Recently I videotaped a simulated flight from Troutdale, OR [KTTD] to Aurora, OR [KUAO]. The aircraft was the default Cessna 172 with the Reality Expansion Pack installed.
This was on my home flight simulator, which runs X-Plane 11.25 on a Windows 10 machine with an i7 processor (4.2 GHz overclocked to 4.6 GHz), 32 GB RAM, and a GTX 1080i video card. I was getting an average of 31 frames per second during the flight. I use three 32″ flat panel monitors, Saitek FIP gauges, yoke, throttle quadrant, and rudder pedals. I also use Saitek radio, switch, and multi-function devices.
Back in 2012 I took a solo motorcycle trip from Oregon to Colorado that spanned 10 different states in 16 days (Oregon, California, Nevada, Arizona, Colorado, Wyoming, South Dakota, Wyoming (again), Montana, Idaho, and back to Oregon). One of my goals after setting up my flight simulator was to take that same trip virtually in a Cessna 172.
I began that virtual trip a few weeks ago and am currently parked at an airstrip in Durango, Colorado. I have mapped the trip to include takeoffs and landings at the same towns where I had overnight stays on my original motorcycle trip, and I even have landings and takeoffs in towns where I stopped for lunch. I’m trying to mimic the same route as realistically as possible, just in the transportation medium of flight.
One of the aspects of this trip I have implemented is detailed flight logs. I started by making notes in a spiral notebook as I flew, writing down flight date, departure airport, destination airport, and a few minor details along the way such as waypoints and altitude. I refined those notes to include more detail, then decided to use a formal flight log form that I fill out for each flight.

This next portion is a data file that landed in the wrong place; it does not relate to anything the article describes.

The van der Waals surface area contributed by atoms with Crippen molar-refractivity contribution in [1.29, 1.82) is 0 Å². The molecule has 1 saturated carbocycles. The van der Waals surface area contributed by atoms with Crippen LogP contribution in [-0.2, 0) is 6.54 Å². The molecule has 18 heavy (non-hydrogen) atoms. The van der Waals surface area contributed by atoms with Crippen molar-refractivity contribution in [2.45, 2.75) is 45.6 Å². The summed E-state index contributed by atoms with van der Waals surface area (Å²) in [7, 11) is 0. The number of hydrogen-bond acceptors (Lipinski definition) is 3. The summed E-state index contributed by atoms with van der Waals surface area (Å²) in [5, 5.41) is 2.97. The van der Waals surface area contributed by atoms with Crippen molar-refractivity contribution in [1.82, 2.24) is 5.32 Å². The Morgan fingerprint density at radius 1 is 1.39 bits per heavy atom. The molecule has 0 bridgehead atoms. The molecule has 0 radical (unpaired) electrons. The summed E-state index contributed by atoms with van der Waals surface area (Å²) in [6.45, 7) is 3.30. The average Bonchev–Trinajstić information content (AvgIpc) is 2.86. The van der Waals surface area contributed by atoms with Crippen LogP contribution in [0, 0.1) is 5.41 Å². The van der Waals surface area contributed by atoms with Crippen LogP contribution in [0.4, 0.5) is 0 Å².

I used a spreadsheet to create a printable form that I put on a clipboard and fill out as I fly. I make notes every time I change course or altitude, with timestamps. About the only thing I don’t write down is my airspeed.
So far the logs have worked great, and I have really enjoyed the detail-oriented aspect of the process. Flying, once you’re at cruising altitude, can be somewhat boring, especially if you use autopilot. Making notes as you fly keeps your brain occupied, and gives you a reason to pay attention to your gauges and the other aspects of the flight, rather than just zoning out and getting bored.
You may download a printable PDF version of the logbook here.
The original Excel spreadsheet is available here [XLSX].
The Delta column is for denoting changes in altitude or bearing. I often use < or > to show changes in course for left or right, respectively, and up or down arrows with X fps or -X fps to show changes in altitude. For Altitude, I write the altitude I was at when I began the delta.